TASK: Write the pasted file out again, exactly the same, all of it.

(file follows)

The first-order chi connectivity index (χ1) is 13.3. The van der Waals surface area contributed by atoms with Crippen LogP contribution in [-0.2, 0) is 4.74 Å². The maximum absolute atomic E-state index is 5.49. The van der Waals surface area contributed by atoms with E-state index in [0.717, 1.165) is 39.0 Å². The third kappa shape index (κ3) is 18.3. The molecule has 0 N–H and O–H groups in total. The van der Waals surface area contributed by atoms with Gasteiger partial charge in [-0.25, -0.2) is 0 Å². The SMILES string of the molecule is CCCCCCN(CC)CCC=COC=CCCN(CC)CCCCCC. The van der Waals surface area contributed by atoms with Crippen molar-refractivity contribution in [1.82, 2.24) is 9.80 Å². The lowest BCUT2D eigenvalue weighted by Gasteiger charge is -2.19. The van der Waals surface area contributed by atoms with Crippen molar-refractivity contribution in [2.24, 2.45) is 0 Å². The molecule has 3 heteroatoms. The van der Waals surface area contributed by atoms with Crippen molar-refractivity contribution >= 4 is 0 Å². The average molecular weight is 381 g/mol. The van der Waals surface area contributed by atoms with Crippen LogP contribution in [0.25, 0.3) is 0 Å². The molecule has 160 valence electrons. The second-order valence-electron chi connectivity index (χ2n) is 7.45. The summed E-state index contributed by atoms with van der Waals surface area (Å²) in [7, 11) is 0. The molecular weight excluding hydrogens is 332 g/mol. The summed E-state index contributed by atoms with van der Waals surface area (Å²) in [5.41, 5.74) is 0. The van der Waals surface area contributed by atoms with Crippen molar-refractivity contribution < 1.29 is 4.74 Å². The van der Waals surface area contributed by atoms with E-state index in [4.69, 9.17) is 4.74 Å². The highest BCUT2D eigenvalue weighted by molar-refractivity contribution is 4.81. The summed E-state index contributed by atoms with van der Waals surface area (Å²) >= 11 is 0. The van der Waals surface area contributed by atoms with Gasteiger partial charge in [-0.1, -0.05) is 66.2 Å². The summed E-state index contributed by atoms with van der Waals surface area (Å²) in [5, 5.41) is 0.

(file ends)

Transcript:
The first-order chi connectivity index (χ1) is 13.3. The van der Waals surface area contributed by atoms with Crippen LogP contribution in [-0.2, 0) is 4.74 Å². The maximum absolute atomic E-state index is 5.49. The van der Waals surface area contributed by atoms with E-state index in [0.717, 1.165) is 39.0 Å². The third kappa shape index (κ3) is 18.3. The molecule has 0 N–H and O–H groups in total. The van der Waals surface area contributed by atoms with Gasteiger partial charge in [-0.25, -0.2) is 0 Å². The SMILES string of the molecule is CCCCCCN(CC)CCC=COC=CCCN(CC)CCCCCC. The van der Waals surface area contributed by atoms with Crippen molar-refractivity contribution in [1.82, 2.24) is 9.80 Å². The lowest BCUT2D eigenvalue weighted by Gasteiger charge is -2.19. The van der Waals surface area contributed by atoms with Crippen molar-refractivity contribution in [2.24, 2.45) is 0 Å². The molecule has 3 heteroatoms. The van der Waals surface area contributed by atoms with Crippen molar-refractivity contribution >= 4 is 0 Å². The average molecular weight is 381 g/mol. The van der Waals surface area contributed by atoms with Crippen LogP contribution in [0.25, 0.3) is 0 Å². The molecule has 160 valence electrons. The second-order valence-electron chi connectivity index (χ2n) is 7.45. The summed E-state index contributed by atoms with van der Waals surface area (Å²) in [7, 11) is 0. The molecular weight excluding hydrogens is 332 g/mol. The summed E-state index contributed by atoms with van der Waals surface area (Å²) in [5.41, 5.74) is 0. The van der Waals surface area contributed by atoms with Crippen molar-refractivity contribution < 1.29 is 4.74 Å². The van der Waals surface area contributed by atoms with E-state index in [4.69, 9.17) is 4.74 Å². The highest BCUT2D eigenvalue weighted by molar-refractivity contribution is 4.81. The summed E-state index contributed by atoms with van der Waals surface area (Å²) >= 11 is 0. The van der Waals surface area contributed by atoms with Gasteiger partial charge in [-0.1, -0.05) is 66.2 Å². The summed E-state index contributed by atoms with van der Waals surface area (Å²) in [5, 5.41) is 0.